02 Jul Why is early intervention so important for a child with ADHD
Early Intervention helps children with ADHD (Attentional Deficit Hyperactivity Disorder) on so many levels. The earlier you can diagnosis ADHD, the better for the child and their educational future.
Children with ADHD tend to struggle in school – not because they cannot academically cope with a mainstream curriculum but more so because most young children with ADHD tend to be weak in what we refer to as “executive functioning”.
Executive functioning skills are the self-regulating skills that we all use to accomplish a variety of tasks on an everyday basis. Struggling with executive functioning means you can struggle with anything from organising time and materials to making decisions.
Other aspects of life that can be affected includes the child’s ability to control their emotions. They will struggle with aspect like “cause and effect” or “actions have consequences” and they will in most instances NOT learn from their own past mistakes.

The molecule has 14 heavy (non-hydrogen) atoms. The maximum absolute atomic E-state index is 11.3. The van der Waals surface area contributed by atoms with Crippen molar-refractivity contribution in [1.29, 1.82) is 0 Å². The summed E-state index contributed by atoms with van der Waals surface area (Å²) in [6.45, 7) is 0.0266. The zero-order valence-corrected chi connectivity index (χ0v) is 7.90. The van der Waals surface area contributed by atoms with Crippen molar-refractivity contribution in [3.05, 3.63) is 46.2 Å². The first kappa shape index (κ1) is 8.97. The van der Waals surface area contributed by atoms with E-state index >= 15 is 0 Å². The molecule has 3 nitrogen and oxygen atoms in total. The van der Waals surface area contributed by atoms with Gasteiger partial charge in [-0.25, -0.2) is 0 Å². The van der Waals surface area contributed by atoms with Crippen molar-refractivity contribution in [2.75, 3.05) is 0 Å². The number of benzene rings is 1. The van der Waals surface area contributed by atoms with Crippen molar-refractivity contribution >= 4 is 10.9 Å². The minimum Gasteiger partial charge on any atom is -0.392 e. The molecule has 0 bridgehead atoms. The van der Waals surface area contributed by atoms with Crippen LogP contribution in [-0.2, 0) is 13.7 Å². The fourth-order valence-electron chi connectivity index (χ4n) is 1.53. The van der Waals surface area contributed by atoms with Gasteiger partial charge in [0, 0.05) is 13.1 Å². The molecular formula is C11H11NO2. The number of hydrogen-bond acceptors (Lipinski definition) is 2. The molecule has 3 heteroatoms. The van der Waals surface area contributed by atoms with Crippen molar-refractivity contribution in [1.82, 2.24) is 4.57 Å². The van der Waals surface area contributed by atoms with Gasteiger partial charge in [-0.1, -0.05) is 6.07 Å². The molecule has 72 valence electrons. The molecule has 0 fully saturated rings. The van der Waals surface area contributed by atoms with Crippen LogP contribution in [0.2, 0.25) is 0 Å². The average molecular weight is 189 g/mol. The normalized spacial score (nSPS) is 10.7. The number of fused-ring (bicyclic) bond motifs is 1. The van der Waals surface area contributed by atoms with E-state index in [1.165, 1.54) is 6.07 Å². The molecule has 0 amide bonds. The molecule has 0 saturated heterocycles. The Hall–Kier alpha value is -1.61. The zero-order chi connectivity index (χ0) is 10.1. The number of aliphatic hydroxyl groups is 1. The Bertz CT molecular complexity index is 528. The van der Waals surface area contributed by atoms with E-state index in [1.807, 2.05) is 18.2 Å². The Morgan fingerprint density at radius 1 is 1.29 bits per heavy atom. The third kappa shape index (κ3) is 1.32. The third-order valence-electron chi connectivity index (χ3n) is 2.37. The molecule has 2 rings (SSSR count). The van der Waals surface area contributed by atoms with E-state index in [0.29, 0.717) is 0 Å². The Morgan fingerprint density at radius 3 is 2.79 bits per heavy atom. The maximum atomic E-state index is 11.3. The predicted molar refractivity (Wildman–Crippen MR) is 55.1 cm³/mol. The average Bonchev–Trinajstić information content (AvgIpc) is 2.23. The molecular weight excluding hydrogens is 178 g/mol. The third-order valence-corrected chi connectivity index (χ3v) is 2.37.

Attention deficit/hyperactivity disorder (ADHD) is one of the most prevalent neurological / mental disorders in children and is associated with important negative functional outcome throughout development.
The first signs of ADHD will become apparent during the child’s preschool years. By addressing behaviour difficulties when they become apparent you are affectivity limiting the disorders negative impact and preventing future impairments.
Behaviour therapy works best when it is started early in a child’s life because younger children have simpler problems to older children.
- Younger children also have less academic pressure and/or social pressure than older children.
- Younger children may be more responsive to behaviour therapies than older children as the behaviour are less “set” in stone;
- Parent-child interactions are not yet ingrained in young children and so are easier to change. The same would go for teacher-child interaction;
- The longer a child has had “negative” interaction about their behaviour from either a parent or a teacher the greater the chances that the child has already developed secondary behaviours – and the cycle will continue year after year;
- The younger child has a more amendable brain function.
Research also shows that Early Intervention can most definitely result in better all-round self-esteem and academic achievement.